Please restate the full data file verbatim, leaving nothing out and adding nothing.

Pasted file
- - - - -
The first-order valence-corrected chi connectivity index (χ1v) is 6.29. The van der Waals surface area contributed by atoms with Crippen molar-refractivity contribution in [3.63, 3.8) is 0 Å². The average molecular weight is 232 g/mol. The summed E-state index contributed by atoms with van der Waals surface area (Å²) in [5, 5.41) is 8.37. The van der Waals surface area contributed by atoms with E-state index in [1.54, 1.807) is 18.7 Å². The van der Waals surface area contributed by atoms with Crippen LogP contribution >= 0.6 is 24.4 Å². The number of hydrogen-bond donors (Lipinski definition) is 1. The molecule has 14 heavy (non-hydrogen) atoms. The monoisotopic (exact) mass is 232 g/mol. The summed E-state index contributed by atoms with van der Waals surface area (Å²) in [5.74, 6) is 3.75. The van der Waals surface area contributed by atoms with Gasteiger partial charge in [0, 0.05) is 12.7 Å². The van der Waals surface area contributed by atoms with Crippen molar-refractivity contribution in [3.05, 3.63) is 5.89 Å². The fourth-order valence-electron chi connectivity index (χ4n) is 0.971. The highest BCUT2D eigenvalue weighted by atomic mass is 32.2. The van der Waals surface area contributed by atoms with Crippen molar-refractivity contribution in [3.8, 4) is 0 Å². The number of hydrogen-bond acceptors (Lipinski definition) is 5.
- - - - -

The first-order valence-corrected chi connectivity index (χ1v) is 6.29. The van der Waals surface area contributed by atoms with Crippen molar-refractivity contribution in [3.63, 3.8) is 0 Å². The average molecular weight is 232 g/mol. The summed E-state index contributed by atoms with van der Waals surface area (Å²) in [5, 5.41) is 8.37. The van der Waals surface area contributed by atoms with E-state index in [1.54, 1.807) is 18.7 Å². The van der Waals surface area contributed by atoms with Crippen LogP contribution >= 0.6 is 24.4 Å². The number of hydrogen-bond donors (Lipinski definition) is 1. The molecule has 14 heavy (non-hydrogen) atoms. The monoisotopic (exact) mass is 232 g/mol. The summed E-state index contributed by atoms with van der Waals surface area (Å²) in [5.74, 6) is 3.75. The van der Waals surface area contributed by atoms with Gasteiger partial charge in [0, 0.05) is 12.7 Å². The van der Waals surface area contributed by atoms with Crippen molar-refractivity contribution in [3.05, 3.63) is 5.89 Å². The fourth-order valence-electron chi connectivity index (χ4n) is 0.971. The highest BCUT2D eigenvalue weighted by atomic mass is 32.2. The van der Waals surface area contributed by atoms with Crippen molar-refractivity contribution in [3.8, 4) is 0 Å². The number of hydrogen-bond acceptors (Lipinski definition) is 5.